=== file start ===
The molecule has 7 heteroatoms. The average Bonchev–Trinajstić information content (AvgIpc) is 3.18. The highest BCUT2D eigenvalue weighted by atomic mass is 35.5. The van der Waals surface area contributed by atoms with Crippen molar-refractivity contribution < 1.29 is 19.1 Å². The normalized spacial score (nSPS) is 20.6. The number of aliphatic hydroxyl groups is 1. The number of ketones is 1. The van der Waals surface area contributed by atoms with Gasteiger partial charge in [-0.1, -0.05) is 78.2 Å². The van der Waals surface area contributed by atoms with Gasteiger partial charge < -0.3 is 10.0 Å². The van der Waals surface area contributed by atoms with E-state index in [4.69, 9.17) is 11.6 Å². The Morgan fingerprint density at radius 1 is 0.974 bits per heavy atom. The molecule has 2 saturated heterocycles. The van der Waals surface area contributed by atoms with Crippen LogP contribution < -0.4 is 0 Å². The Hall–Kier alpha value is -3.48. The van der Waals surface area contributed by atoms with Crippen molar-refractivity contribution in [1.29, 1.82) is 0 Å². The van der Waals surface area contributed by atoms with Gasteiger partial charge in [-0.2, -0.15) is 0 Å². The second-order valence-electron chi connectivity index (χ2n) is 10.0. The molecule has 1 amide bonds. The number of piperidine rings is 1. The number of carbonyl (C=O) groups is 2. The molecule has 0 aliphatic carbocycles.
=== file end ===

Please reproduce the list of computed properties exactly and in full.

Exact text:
The molecule has 7 heteroatoms. The average Bonchev–Trinajstić information content (AvgIpc) is 3.18. The highest BCUT2D eigenvalue weighted by atomic mass is 35.5. The van der Waals surface area contributed by atoms with Crippen molar-refractivity contribution < 1.29 is 19.1 Å². The normalized spacial score (nSPS) is 20.6. The number of aliphatic hydroxyl groups is 1. The number of ketones is 1. The van der Waals surface area contributed by atoms with Gasteiger partial charge in [-0.1, -0.05) is 78.2 Å². The van der Waals surface area contributed by atoms with Gasteiger partial charge < -0.3 is 10.0 Å². The van der Waals surface area contributed by atoms with E-state index in [4.69, 9.17) is 11.6 Å². The Morgan fingerprint density at radius 1 is 0.974 bits per heavy atom. The molecule has 2 saturated heterocycles. The van der Waals surface area contributed by atoms with Crippen LogP contribution < -0.4 is 0 Å². The Hall–Kier alpha value is -3.48. The van der Waals surface area contributed by atoms with Crippen molar-refractivity contribution in [1.29, 1.82) is 0 Å². The van der Waals surface area contributed by atoms with Gasteiger partial charge in [-0.2, -0.15) is 0 Å². The second-order valence-electron chi connectivity index (χ2n) is 10.0. The molecule has 1 amide bonds. The number of piperidine rings is 1. The number of carbonyl (C=O) groups is 2. The molecule has 0 aliphatic carbocycles.